Shapiro At 'Newsweek': How To Win In 2020

U.S. President Donald Trump listens while meeting with workers in the Oval Office of the White House during a 'Cutting the Red Tape, Unleashing Economic Freedom' event in Washington, D.C, U.S., on Wednesday, Oct. 17, 2018.
Bloomberg / Contributor / Getty Images

As Americans process the results of the 2018 midterm elections, two competing narratives have broken out. Republicans state that the midterms show President Trump’s continued draw and pull; Democrats state that the midterms show America’s new appetite for progressivism.

Among Republicans, the conventional wisdom seems to be that President Trump has a certain electoral magic. Trump himself mirrors that perspective: the day after the election, he took to the podium to slam Republicans who hadn’t associated themselves with him closely enough. He chortled, “They did very poorly. I'm not sure that I should be happy or sad, but I feel just fine about it.” Trump, according to both Trump and many of his allies, was the only man standing between Republicans and absolute doom.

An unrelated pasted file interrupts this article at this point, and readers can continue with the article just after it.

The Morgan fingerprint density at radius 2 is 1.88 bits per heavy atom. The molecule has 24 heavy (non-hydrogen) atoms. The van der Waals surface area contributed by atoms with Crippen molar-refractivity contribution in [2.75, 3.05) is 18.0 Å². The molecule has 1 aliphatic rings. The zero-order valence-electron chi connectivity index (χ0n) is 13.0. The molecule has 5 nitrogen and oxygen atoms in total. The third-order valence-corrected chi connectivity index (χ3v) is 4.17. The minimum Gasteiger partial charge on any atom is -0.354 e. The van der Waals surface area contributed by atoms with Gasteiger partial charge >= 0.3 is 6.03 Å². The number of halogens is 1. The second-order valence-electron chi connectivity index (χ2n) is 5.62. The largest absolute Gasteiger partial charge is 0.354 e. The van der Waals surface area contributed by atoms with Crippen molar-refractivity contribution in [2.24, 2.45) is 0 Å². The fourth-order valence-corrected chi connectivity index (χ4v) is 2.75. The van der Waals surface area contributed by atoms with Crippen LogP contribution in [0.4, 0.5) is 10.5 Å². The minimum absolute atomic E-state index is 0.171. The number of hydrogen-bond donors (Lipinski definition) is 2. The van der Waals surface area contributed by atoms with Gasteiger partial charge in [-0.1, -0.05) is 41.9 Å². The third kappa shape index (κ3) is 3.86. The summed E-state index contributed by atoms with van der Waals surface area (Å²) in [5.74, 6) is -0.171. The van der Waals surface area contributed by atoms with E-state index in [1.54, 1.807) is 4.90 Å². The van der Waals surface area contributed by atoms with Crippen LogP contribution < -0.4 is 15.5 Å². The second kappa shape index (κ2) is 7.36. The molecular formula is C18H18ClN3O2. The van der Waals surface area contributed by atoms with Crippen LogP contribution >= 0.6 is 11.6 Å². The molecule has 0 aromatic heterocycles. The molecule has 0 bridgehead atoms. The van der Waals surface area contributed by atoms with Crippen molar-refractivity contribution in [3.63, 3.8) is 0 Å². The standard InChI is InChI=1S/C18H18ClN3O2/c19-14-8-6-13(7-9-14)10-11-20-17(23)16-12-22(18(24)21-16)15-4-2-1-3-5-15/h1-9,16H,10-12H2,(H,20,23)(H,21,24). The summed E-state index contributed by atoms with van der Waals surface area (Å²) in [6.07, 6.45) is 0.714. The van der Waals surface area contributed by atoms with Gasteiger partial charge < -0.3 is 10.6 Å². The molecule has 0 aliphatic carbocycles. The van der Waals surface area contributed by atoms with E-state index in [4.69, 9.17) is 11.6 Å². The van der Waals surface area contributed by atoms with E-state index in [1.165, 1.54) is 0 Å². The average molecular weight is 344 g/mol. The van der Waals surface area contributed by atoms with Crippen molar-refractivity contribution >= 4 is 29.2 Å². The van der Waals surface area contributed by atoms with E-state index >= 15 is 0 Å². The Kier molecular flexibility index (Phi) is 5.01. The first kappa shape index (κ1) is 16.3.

Among Democrats, the conventional wisdom seems to be that ardent progressivism won the day—and that the only recipe is more cowbell. Van Jones of CNN summarized, “In this new election, we witnessed the end of two years of one-party rule and the beginning of a new Democratic Party: younger, browner, cooler; with more women, more veterans and the ability to contest and win races from a deep South to the Midwest.”

In reality, both of these takes are wrong.

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